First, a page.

Ray Bradbury’s “Dandelion Wine” on Letting Go of the Past

So I am over halfway through with this and feel it is one of my new favorites.

It’s a fictionalized version of Bradbury’s own childhood in the late  20’s in Illinois. A summer novel with just the right amount of metaphor, humor, philosophy.. You follow the 12-year-old protagonist through one summer of his life in his small town. Much of the message of the book seems to be focused on living in the moment and the happiness to be found right where you are, not looking off somewhere else. Also, the joy in little pleasures and hard work.

I could quote much of it, but I won’t cause that would take away the point of reading the book. I will quote one small part which was personally timely (for me), and possibly changed my life:

[An old widow who saves everything is reminiscing about what her husband had once said to her about her persistent habit of holding on to things]

“It won’t work,” Mr. Bentley continued, sipping his tea. “No matter how you try to be what you once were, you can only be what you are here and now. Time hypnotizes. When you’re nine, you think you’ve always been nine and will always be. When you’re thirty, it seems you’ve always been balanced on that bright rim of middle life. And then when you turn seventy, you are always and forever seventy. You’re in the present. You’re trapped in a young now, or an old now, but there is no other now to be seen.”

    It had been one of the few, but gentle disputes of their quiet marriage. He has never approved of her bric-a-brackery. “Be what you are, bury what you are not,” he had said. “Ticket stubs are trickery. Saving things is a magic trick with mirrors.

I’ve never saved much and can’t stand to own too much. Somehow I panic that if for whatever reason I had to leave, let’s say in an emergency or who knows what, I couldn’t quickly pack and be out the door.

I have no idea where this is from. Psychology is a funny thing.

It stresses me out when stuff I own starts to get a history. I mostly save a few treasured books and as far as bric-a-brac, I have a soft spot for decorating with seashells and rocks and natural things- cause I used to collect them when I was little. An ex, after seeing my room for the first time (I was 18, all I had was a makeshift altar- with spiritual items from different cultures, a mattress on the floor and a dark narrow bookshelf with a few favorite books) once said, “You are a minimalist. You only keep what’s necessary and spiritually important.” I think I was strangely touched- cause I still remember that to this day.

I do hold on though- emotionally.

This is all leading up to an insight I had yesterday.. strangely enough on social media. (You probably weren’t expecting that!) I think over the past few years, I’ve had a tougher and tougher time, because social media can be like some weird time machine, a way of preserving and collecting your past digitally in a way that’s unnatural. People who would have long passed out of your life are just kept there, in limbo. Phases you went through and are since over, preserved.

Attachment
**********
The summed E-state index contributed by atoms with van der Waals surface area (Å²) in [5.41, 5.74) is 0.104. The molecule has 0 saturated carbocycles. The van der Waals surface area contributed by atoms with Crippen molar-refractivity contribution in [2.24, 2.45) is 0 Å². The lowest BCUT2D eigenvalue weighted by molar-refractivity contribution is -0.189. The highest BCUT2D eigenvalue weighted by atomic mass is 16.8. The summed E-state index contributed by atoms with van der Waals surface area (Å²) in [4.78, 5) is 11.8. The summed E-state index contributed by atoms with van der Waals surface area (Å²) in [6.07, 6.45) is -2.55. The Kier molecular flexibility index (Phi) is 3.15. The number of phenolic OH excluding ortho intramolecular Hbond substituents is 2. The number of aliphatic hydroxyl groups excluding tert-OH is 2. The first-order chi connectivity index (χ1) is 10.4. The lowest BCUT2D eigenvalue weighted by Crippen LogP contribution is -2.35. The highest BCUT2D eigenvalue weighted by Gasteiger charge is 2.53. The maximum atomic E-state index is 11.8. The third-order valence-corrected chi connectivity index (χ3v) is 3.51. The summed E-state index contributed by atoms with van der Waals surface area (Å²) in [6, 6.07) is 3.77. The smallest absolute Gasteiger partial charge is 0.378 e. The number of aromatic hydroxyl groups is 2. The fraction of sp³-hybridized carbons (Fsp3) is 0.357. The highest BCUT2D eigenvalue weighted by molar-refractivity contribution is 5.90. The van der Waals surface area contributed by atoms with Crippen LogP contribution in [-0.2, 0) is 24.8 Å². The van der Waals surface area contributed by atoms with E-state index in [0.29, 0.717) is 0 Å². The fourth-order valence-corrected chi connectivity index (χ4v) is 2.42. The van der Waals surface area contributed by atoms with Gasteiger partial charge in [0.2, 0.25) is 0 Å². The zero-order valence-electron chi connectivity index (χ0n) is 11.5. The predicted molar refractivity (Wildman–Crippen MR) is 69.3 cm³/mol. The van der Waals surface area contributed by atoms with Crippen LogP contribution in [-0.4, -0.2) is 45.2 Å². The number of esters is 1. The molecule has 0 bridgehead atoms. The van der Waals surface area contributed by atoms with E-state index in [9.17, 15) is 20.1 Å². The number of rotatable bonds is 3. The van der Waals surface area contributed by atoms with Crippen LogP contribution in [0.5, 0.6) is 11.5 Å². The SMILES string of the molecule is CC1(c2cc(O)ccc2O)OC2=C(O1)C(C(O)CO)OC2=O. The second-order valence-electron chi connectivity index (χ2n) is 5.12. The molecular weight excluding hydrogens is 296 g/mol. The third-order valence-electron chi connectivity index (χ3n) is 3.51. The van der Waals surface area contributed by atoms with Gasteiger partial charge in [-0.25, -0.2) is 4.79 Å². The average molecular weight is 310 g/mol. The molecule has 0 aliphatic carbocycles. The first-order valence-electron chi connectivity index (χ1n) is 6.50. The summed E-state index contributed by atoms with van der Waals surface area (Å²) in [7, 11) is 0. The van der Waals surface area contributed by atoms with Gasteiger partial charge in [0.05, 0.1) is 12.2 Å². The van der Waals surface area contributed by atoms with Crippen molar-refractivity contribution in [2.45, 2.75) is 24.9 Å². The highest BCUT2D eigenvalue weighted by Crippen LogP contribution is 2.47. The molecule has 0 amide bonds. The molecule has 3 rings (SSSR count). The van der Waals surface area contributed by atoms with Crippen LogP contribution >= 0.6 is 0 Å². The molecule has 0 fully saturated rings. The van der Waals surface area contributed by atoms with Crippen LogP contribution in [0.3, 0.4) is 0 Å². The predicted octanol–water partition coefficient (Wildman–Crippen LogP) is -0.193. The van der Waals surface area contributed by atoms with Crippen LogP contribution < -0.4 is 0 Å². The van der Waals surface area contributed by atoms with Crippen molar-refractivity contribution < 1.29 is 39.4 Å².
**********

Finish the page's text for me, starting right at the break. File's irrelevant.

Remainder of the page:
Not to mention that it’s a huge waste of time, a distraction when you could be focusing on what’s actually in front of you or spending time actually being productive. I’ve resolved soon I’m going to do something about it. No more social media for me. I will keep my blog for now, but I am hoping that soon, my friends who want to keep in touch will actually email me, write me a letter, call me on the phone.

I’ve definitely moved over to the realm of experience this past year and that’s what I want: concrete actual experience.

Let the past be the past.

About Beauty and Dreams

I'm just a lady in Portland, OR. Check out my blog! Drawings, collage and more!
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6 Responses to Ray Bradbury’s “Dandelion Wine” on Letting Go of the Past

  1. Anne LeBlanc says:

    Really enjoyed this post. I think I need to read that book! I understand your point of view on social media. I will miss you there, if you give it up for good. I am n

  2. Anne LeBlanc says:

    ….not that strong, but agree with your concerns. It relaxes me.

    • I am not that strong either! Baby steps. I hope that soon, I will be using it a lot less and maybe eventually I can do away with it altogether. If it’s there I find it hard not to keep using it, even if I don’t really have anything to say or if there’s nothing much new!

      For those that don’t know my daughter is nine, and I don’t want to be tempted away from focusing on her. I often forget that even if it feels like to me that I am multitasking, to her I am not seeing her unless I give her my full attention. Her dad works with technology, and is often always plugged in for work. I need to be better about being present.

  3. clinock says:

    Dandelion Wine also affected me deeply – you chose a wonderful passage – “Be what you are, bury what you are not,” is such right on Zen wisdom – I’m printing it all out and pasting it in my sketchbook.

  4. I just finished it. I think I held my breath- What a perfect ending! I think I loved the philosophical junk man the most.

  5. “Limbo” is a great definition of the internet.

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